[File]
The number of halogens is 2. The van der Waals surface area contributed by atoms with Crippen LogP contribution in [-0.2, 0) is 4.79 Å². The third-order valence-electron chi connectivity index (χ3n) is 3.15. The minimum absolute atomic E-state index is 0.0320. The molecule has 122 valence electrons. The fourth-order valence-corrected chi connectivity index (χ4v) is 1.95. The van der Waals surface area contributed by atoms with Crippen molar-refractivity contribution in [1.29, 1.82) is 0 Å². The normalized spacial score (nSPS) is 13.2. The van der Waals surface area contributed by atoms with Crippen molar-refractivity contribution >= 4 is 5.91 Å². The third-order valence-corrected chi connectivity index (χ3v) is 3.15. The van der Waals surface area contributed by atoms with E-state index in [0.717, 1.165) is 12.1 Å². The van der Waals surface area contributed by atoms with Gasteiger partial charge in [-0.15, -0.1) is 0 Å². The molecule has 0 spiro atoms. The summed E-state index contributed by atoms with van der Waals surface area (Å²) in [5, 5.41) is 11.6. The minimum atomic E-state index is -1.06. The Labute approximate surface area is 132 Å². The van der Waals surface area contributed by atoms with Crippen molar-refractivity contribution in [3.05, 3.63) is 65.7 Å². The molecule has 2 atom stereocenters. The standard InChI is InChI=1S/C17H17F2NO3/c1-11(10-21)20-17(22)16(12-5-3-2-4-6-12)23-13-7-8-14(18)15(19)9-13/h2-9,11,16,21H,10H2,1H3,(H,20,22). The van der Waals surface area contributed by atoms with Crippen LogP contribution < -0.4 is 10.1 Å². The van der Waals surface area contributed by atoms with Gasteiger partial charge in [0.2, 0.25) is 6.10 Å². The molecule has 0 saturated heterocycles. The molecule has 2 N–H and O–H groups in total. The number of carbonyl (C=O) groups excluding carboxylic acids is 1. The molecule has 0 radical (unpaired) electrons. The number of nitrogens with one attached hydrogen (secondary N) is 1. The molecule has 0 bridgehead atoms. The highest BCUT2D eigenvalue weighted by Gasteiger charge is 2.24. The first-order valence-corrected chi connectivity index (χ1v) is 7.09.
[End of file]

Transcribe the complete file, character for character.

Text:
The number of halogens is 2. The van der Waals surface area contributed by atoms with Crippen LogP contribution in [-0.2, 0) is 4.79 Å². The third-order valence-electron chi connectivity index (χ3n) is 3.15. The minimum absolute atomic E-state index is 0.0320. The molecule has 122 valence electrons. The fourth-order valence-corrected chi connectivity index (χ4v) is 1.95. The van der Waals surface area contributed by atoms with Crippen molar-refractivity contribution in [1.29, 1.82) is 0 Å². The normalized spacial score (nSPS) is 13.2. The van der Waals surface area contributed by atoms with Crippen molar-refractivity contribution >= 4 is 5.91 Å². The third-order valence-corrected chi connectivity index (χ3v) is 3.15. The van der Waals surface area contributed by atoms with E-state index in [0.717, 1.165) is 12.1 Å². The van der Waals surface area contributed by atoms with Gasteiger partial charge in [-0.15, -0.1) is 0 Å². The molecule has 0 spiro atoms. The summed E-state index contributed by atoms with van der Waals surface area (Å²) in [5, 5.41) is 11.6. The minimum atomic E-state index is -1.06. The Labute approximate surface area is 132 Å². The van der Waals surface area contributed by atoms with Crippen molar-refractivity contribution in [3.05, 3.63) is 65.7 Å². The molecule has 2 atom stereocenters. The standard InChI is InChI=1S/C17H17F2NO3/c1-11(10-21)20-17(22)16(12-5-3-2-4-6-12)23-13-7-8-14(18)15(19)9-13/h2-9,11,16,21H,10H2,1H3,(H,20,22). The van der Waals surface area contributed by atoms with Crippen LogP contribution < -0.4 is 10.1 Å². The van der Waals surface area contributed by atoms with Gasteiger partial charge in [0.2, 0.25) is 6.10 Å². The molecule has 0 saturated heterocycles. The molecule has 2 N–H and O–H groups in total. The number of carbonyl (C=O) groups excluding carboxylic acids is 1. The molecule has 0 radical (unpaired) electrons. The number of nitrogens with one attached hydrogen (secondary N) is 1. The molecule has 0 bridgehead atoms. The highest BCUT2D eigenvalue weighted by Gasteiger charge is 2.24. The first-order valence-corrected chi connectivity index (χ1v) is 7.09.